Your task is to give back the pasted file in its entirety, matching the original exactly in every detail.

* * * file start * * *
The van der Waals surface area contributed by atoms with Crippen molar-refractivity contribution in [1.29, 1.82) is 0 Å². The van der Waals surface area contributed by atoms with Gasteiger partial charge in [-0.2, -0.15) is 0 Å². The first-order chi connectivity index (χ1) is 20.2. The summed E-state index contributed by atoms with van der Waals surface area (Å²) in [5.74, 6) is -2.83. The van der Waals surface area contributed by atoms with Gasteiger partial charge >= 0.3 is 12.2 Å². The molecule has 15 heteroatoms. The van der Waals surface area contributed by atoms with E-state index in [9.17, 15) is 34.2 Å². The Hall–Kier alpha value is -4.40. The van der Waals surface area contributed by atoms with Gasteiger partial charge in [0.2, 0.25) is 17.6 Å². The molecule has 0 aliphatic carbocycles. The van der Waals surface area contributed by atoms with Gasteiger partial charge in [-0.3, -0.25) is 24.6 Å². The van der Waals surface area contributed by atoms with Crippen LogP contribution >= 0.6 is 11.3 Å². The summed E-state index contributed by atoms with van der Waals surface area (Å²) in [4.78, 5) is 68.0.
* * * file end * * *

The van der Waals surface area contributed by atoms with Crippen molar-refractivity contribution in [1.29, 1.82) is 0 Å². The van der Waals surface area contributed by atoms with Gasteiger partial charge in [-0.2, -0.15) is 0 Å². The first-order chi connectivity index (χ1) is 20.2. The summed E-state index contributed by atoms with van der Waals surface area (Å²) in [5.74, 6) is -2.83. The van der Waals surface area contributed by atoms with Gasteiger partial charge >= 0.3 is 12.2 Å². The molecule has 15 heteroatoms. The van der Waals surface area contributed by atoms with E-state index in [9.17, 15) is 34.2 Å². The Hall–Kier alpha value is -4.40. The van der Waals surface area contributed by atoms with Gasteiger partial charge in [0.2, 0.25) is 17.6 Å². The molecule has 0 aliphatic carbocycles. The van der Waals surface area contributed by atoms with Gasteiger partial charge in [-0.3, -0.25) is 24.6 Å². The van der Waals surface area contributed by atoms with Crippen LogP contribution >= 0.6 is 11.3 Å². The summed E-state index contributed by atoms with van der Waals surface area (Å²) in [4.78, 5) is 68.0.